In several recent research projects, the CSBL modeling group, in collaboration with Drs. Camara’s, Stowe’s, Bosnjak’s, and Bosnjak’s experimental groups, computationally characterized and investigated the specific effects and kinetic/molecular mechanisms of actions of volatile anesthetics (isoflurane) on proteins (channels, transporters, and enzymes) regulating mitochondrial and cellular functions (electrophysiology, bioenergetics, and Ca2+-ROS handlings) that lead to cardioprotection against IR/HR injury.
In the past few years, the Computational Systems Biology Laboratory has established a wet lab for mitochondrial biology research and has expanded its collaborative efforts within MCW and other academic institutions in the USA and abroad. Specifically, the CSBL has identified applications of his experimental and computational modeling approaches for investigating the functioning of a variety of biological/physiological systems in health and diseases.
Renal Dysfunction and Salt-Sensitive Hypertension
Integrated experimental biology and computational modeling of renal cellular and mitochondrial metabolic pathways to quantitatively characterize and mechanistically investigate the role of metabolic dysfunction and oxidative stress (cell membrane NADPH oxidase and mitochondria ROS-ROS crosstalk) in renal dysfunction and salt-sensitive hypertension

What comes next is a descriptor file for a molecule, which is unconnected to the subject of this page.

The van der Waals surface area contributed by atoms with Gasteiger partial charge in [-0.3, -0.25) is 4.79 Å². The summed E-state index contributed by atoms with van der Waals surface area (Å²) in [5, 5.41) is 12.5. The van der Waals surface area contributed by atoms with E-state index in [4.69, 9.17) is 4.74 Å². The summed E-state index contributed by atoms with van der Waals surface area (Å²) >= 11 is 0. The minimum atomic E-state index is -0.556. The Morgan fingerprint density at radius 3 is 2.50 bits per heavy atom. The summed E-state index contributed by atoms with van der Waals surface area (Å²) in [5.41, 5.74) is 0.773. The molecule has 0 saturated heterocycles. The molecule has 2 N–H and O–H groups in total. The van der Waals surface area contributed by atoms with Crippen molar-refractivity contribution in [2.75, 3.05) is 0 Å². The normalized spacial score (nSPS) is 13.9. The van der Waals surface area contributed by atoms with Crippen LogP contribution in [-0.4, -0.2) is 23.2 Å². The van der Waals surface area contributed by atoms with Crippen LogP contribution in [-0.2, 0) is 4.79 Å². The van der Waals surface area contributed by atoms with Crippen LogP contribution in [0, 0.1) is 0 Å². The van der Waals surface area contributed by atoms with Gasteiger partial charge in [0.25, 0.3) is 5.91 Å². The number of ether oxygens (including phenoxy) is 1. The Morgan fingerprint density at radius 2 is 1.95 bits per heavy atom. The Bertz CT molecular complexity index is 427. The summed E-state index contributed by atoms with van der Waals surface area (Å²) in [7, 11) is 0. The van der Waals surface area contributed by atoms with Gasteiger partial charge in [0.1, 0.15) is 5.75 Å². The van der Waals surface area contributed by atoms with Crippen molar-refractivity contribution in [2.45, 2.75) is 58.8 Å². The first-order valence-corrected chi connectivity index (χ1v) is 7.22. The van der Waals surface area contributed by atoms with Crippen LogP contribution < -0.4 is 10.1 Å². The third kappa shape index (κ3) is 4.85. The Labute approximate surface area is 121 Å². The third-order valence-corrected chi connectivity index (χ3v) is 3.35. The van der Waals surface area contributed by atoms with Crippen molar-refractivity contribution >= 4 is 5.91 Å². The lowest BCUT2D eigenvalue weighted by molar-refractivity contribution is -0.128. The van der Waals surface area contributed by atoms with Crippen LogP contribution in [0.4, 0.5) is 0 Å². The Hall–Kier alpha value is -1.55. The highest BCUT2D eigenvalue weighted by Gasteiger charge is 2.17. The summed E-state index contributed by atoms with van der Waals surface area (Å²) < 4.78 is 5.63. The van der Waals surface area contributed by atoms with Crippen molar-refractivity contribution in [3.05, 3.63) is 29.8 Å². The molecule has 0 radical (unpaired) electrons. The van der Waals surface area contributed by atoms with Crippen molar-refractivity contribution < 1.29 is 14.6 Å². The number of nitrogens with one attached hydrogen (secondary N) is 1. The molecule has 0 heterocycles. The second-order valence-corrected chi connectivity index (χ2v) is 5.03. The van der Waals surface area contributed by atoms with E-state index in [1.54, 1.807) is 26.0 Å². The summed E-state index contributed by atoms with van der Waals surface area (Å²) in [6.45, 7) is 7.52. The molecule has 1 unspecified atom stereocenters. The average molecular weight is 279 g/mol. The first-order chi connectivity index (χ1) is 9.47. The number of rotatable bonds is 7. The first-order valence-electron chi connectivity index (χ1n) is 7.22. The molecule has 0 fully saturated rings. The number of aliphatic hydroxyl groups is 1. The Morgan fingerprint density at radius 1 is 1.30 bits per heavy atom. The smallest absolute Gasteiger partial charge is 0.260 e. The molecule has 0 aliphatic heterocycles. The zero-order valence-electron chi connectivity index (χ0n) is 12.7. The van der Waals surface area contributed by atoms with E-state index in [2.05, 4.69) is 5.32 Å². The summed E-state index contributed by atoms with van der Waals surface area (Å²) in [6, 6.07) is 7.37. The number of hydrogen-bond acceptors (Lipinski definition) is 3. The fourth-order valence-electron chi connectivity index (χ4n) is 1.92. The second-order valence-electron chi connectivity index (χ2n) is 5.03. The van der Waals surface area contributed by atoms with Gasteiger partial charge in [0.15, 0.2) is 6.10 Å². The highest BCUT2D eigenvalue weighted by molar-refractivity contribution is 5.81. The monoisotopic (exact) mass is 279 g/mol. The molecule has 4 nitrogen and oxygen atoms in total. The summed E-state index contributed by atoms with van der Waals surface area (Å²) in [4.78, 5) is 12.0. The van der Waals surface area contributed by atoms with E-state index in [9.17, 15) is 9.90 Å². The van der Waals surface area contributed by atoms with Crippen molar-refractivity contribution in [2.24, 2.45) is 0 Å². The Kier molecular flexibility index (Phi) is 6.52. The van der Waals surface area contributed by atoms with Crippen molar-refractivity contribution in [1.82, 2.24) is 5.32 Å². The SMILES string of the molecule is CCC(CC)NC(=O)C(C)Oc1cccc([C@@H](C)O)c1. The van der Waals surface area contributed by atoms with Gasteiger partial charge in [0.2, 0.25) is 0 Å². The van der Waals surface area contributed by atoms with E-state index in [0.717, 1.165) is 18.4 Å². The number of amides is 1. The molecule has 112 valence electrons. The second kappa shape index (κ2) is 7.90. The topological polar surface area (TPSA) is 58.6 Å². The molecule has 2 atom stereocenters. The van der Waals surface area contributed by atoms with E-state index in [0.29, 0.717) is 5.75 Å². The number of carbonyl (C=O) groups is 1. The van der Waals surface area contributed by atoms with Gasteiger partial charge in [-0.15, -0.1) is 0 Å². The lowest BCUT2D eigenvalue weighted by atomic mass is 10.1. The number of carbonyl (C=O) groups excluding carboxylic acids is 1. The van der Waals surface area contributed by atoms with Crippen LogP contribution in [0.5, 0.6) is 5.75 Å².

Drs. Allen Cowley, Department of Physiology—Medical College of Wisconsin
Mingyu Liang, Department of Physiology—Medical College of Wisconsin
Lung Tissue Bioenergetics
Multi-scale computational modeling of lung tissue bioenergetics to quantitatively characterize and mechanistically investigate the metabolic basis of acute lung injury and acute respiratory distress syndrome, incorporating the critical roles of mitochondrial dysfunction and oxidative stress
Dr. Said Audi, Joint Department of Biomedical Engineering—Marquette University and the Medical College of Wisconsin
Gas Exchange in the Lungs
Mathematical modeling of gas exchange in the lungs involving a mixture of physiological and inert gases to investigate the effects of ventilation-perfusion inequality on gas exchange, second gas effects, and lungs respiratory function
Dr. Ben Korman, Anesthesiology—Royal Perth Hospital, Australia
Human Cell-Cycle Dysregulation in Disease
Integrated computational modeling and quantitative analysis of large-scale biochemical networks, protein-protein interaction networks, and gene regulatory networks to quantitatively characterize and mechanistically investigate the complex genotype-phenotype relationships and human cell cycle dysregulation in diverse disease pathologies, including human cytomegalovirus infection and cancer
Dr. Scott Terhune, Department of Microbiology and Immunology—Medical College of Wisconsin